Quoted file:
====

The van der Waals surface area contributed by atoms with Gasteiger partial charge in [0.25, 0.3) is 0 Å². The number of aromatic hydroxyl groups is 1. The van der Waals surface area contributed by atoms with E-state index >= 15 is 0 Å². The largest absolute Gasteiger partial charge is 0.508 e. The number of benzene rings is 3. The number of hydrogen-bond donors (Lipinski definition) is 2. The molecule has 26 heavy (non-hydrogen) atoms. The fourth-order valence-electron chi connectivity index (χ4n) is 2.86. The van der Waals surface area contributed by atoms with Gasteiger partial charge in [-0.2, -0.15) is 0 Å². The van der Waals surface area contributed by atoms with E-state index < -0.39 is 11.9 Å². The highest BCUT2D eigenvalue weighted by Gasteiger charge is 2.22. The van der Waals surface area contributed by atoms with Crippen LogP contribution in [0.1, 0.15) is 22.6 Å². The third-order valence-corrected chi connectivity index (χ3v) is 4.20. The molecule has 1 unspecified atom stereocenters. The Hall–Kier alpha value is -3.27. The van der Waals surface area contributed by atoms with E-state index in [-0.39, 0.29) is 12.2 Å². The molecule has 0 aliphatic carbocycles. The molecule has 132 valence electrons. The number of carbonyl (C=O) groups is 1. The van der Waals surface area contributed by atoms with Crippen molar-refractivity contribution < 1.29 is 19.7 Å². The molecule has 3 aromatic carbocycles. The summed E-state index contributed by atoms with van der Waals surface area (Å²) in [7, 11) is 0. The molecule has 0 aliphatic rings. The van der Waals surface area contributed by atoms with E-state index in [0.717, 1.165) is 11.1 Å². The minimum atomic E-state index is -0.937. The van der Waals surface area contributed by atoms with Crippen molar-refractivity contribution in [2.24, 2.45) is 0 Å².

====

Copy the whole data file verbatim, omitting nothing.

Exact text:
The van der Waals surface area contributed by atoms with Gasteiger partial charge in [0.25, 0.3) is 0 Å². The number of aromatic hydroxyl groups is 1. The van der Waals surface area contributed by atoms with E-state index >= 15 is 0 Å². The largest absolute Gasteiger partial charge is 0.508 e. The number of benzene rings is 3. The number of hydrogen-bond donors (Lipinski definition) is 2. The molecule has 26 heavy (non-hydrogen) atoms. The fourth-order valence-electron chi connectivity index (χ4n) is 2.86. The van der Waals surface area contributed by atoms with Gasteiger partial charge in [-0.2, -0.15) is 0 Å². The van der Waals surface area contributed by atoms with E-state index < -0.39 is 11.9 Å². The highest BCUT2D eigenvalue weighted by Gasteiger charge is 2.22. The van der Waals surface area contributed by atoms with Crippen LogP contribution in [0.1, 0.15) is 22.6 Å². The third-order valence-corrected chi connectivity index (χ3v) is 4.20. The molecule has 1 unspecified atom stereocenters. The Hall–Kier alpha value is -3.27. The van der Waals surface area contributed by atoms with E-state index in [-0.39, 0.29) is 12.2 Å². The molecule has 0 aliphatic carbocycles. The molecule has 132 valence electrons. The number of carbonyl (C=O) groups is 1. The van der Waals surface area contributed by atoms with Crippen molar-refractivity contribution < 1.29 is 19.7 Å². The molecule has 3 aromatic carbocycles. The summed E-state index contributed by atoms with van der Waals surface area (Å²) in [7, 11) is 0. The molecule has 0 aliphatic rings. The van der Waals surface area contributed by atoms with E-state index in [0.717, 1.165) is 11.1 Å². The minimum atomic E-state index is -0.937. The van der Waals surface area contributed by atoms with Crippen molar-refractivity contribution in [2.24, 2.45) is 0 Å².